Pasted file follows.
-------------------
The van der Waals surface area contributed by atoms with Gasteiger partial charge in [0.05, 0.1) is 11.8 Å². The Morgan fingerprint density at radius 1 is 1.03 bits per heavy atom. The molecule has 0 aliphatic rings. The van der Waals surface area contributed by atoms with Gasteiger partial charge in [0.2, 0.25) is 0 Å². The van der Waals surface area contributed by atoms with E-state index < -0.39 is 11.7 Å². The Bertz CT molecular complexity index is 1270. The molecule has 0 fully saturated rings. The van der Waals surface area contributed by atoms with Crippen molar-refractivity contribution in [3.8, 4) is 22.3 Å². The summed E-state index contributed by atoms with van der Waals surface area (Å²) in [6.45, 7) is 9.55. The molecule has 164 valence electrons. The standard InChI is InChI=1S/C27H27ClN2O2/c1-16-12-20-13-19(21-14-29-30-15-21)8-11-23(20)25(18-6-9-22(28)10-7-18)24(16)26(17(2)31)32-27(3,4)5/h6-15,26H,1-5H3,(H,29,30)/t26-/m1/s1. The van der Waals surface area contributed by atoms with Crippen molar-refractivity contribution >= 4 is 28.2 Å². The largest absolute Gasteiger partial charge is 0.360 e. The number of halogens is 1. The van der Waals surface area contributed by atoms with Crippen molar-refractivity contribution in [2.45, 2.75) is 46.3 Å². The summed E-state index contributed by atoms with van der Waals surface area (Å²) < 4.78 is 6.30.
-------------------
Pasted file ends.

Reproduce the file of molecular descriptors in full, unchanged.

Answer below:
The van der Waals surface area contributed by atoms with Gasteiger partial charge in [0.05, 0.1) is 11.8 Å². The Morgan fingerprint density at radius 1 is 1.03 bits per heavy atom. The molecule has 0 aliphatic rings. The van der Waals surface area contributed by atoms with Gasteiger partial charge in [0.2, 0.25) is 0 Å². The van der Waals surface area contributed by atoms with E-state index < -0.39 is 11.7 Å². The Bertz CT molecular complexity index is 1270. The molecule has 0 fully saturated rings. The van der Waals surface area contributed by atoms with Crippen molar-refractivity contribution in [3.8, 4) is 22.3 Å². The summed E-state index contributed by atoms with van der Waals surface area (Å²) in [6.45, 7) is 9.55. The molecule has 164 valence electrons. The standard InChI is InChI=1S/C27H27ClN2O2/c1-16-12-20-13-19(21-14-29-30-15-21)8-11-23(20)25(18-6-9-22(28)10-7-18)24(16)26(17(2)31)32-27(3,4)5/h6-15,26H,1-5H3,(H,29,30)/t26-/m1/s1. The van der Waals surface area contributed by atoms with Crippen molar-refractivity contribution >= 4 is 28.2 Å². The largest absolute Gasteiger partial charge is 0.360 e. The number of halogens is 1. The van der Waals surface area contributed by atoms with Crippen molar-refractivity contribution in [2.45, 2.75) is 46.3 Å². The summed E-state index contributed by atoms with van der Waals surface area (Å²) < 4.78 is 6.30.